Are accounting standards public enough?

CA Magazine might be freely giving away their content for the benefit of all stakeholders in the CA profession and public accounting in general, but the goodwill doesn’t extend to the CICA when it comes to Canadian accounting and auditing standards.

The CICA, through the Accounting Standards Board (AcSB), develops public accounting standards through a remarkably public process of consultation and comment, but once the standard makes it into the Handbook, it is rarely seen in public again. The Handbook is available online, if you’re a member of the Institute. That is, only if you’re a CA do you get access to the goods.

Additionally, when one Googles “CICA Handbook”, the first result is a link to “Enhanced online access to CICA Handbook”! (This the access available only to CICA members.) A link to the protected Handbook is featured prominently on the CICA homepage. “Great,” a new visitor thinks, “the Handbook is only a mouse click away!” But that click takes you again to the paywall.

I posed the question directly to the Institute, and later in the day received my response: “The CICA Handbook is only granted to members as a part of their annual dues thru their Provincial Institute. You may be able to come across a copy in print in a local Library, assuming the Library has one for public use.” Pay the dues, get access to the public standards.

The profession exists to protect the public interest, so I have to question whether access to the fruits of the profession’s labour, the standards themselves, are holding up this ideal. What do you think?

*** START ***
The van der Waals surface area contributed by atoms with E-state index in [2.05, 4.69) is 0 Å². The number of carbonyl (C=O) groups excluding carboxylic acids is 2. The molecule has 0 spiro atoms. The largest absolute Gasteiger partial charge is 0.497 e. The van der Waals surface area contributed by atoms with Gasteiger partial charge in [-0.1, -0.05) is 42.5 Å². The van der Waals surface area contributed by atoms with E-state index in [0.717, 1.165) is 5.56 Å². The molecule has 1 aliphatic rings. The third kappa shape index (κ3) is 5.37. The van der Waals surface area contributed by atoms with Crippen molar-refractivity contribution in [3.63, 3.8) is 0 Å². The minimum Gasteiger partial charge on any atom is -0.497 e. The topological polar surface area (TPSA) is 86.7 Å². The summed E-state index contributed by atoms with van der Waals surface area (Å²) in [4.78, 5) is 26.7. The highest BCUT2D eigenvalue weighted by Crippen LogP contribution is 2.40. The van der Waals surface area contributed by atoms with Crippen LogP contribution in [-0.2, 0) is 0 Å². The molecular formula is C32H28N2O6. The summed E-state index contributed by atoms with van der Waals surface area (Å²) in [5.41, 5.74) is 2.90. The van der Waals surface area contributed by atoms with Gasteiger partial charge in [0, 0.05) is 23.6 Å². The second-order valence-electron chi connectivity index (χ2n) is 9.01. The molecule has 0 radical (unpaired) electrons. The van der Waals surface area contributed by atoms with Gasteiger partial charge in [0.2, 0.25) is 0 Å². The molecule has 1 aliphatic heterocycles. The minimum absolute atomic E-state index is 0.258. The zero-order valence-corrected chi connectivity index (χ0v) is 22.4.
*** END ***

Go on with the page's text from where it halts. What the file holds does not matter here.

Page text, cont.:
Toronto’s building wi-fi network downtown

It was not too long ago that I was writing about Chicago’s plans to blanket the city in wireless internet and wondering when Toronto would follow suit. Well apparently, it won’t be long:

Mayor David Miller will join Toronto Hydro executives on Tuesday to officially announce the initiative, which will be the largest of its kind ever undertaken in Canada and could undermine commercial product offerings from Rogers Wireless, Telus Mobility and Bell Mobility.

It should be available as early as this fall in the downtown core, of which I’m sure High Park isn’t a part. I don’t really need it in this neighborhood, but having it downtown should inevitably prove convenient.

Especially if you go to Ryerson and have frequent problems connecting to their network. I know someone who does!

Wireless internet theft affects us all

A story in the New York Times about your friendly neighborhood wireless thieves. I have to admit I’m guilty of this when I’m not at home, but it pretty much does serve you right if you don’t secure your network. Maybe municipal wi-fi will cut down on this “phenomenon”…

Edit: If only Twitter were invented when I wrote this “post”.